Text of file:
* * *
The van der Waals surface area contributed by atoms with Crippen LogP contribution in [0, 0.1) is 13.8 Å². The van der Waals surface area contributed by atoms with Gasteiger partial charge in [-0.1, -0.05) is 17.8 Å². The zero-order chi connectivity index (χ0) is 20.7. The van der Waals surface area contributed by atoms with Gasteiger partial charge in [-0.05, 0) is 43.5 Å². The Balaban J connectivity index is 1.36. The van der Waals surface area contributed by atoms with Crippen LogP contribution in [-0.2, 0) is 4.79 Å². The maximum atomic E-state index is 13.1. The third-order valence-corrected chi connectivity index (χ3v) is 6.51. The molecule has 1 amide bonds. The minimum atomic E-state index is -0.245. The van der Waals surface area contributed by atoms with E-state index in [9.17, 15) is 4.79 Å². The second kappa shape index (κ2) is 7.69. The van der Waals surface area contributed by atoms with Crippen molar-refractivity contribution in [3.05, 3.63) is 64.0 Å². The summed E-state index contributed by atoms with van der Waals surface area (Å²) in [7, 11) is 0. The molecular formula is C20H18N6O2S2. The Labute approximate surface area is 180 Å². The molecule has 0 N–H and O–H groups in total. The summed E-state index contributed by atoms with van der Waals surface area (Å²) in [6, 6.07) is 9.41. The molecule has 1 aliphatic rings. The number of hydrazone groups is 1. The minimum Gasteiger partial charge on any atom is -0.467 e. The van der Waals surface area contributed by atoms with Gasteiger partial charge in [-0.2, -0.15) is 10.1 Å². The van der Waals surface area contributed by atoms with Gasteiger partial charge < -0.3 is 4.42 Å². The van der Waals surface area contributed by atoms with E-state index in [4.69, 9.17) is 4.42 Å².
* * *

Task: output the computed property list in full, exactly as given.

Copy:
The van der Waals surface area contributed by atoms with Crippen LogP contribution in [0, 0.1) is 13.8 Å². The van der Waals surface area contributed by atoms with Gasteiger partial charge in [-0.1, -0.05) is 17.8 Å². The zero-order chi connectivity index (χ0) is 20.7. The van der Waals surface area contributed by atoms with Gasteiger partial charge in [-0.05, 0) is 43.5 Å². The Balaban J connectivity index is 1.36. The van der Waals surface area contributed by atoms with Crippen LogP contribution in [-0.2, 0) is 4.79 Å². The maximum atomic E-state index is 13.1. The third-order valence-corrected chi connectivity index (χ3v) is 6.51. The molecule has 1 amide bonds. The minimum atomic E-state index is -0.245. The van der Waals surface area contributed by atoms with E-state index in [9.17, 15) is 4.79 Å². The second kappa shape index (κ2) is 7.69. The van der Waals surface area contributed by atoms with Crippen molar-refractivity contribution in [3.05, 3.63) is 64.0 Å². The summed E-state index contributed by atoms with van der Waals surface area (Å²) in [7, 11) is 0. The molecular formula is C20H18N6O2S2. The Labute approximate surface area is 180 Å². The molecule has 0 N–H and O–H groups in total. The summed E-state index contributed by atoms with van der Waals surface area (Å²) in [6, 6.07) is 9.41. The molecule has 1 aliphatic rings. The number of hydrazone groups is 1. The minimum Gasteiger partial charge on any atom is -0.467 e. The van der Waals surface area contributed by atoms with Gasteiger partial charge in [-0.2, -0.15) is 10.1 Å². The van der Waals surface area contributed by atoms with Gasteiger partial charge < -0.3 is 4.42 Å². The van der Waals surface area contributed by atoms with E-state index in [4.69, 9.17) is 4.42 Å².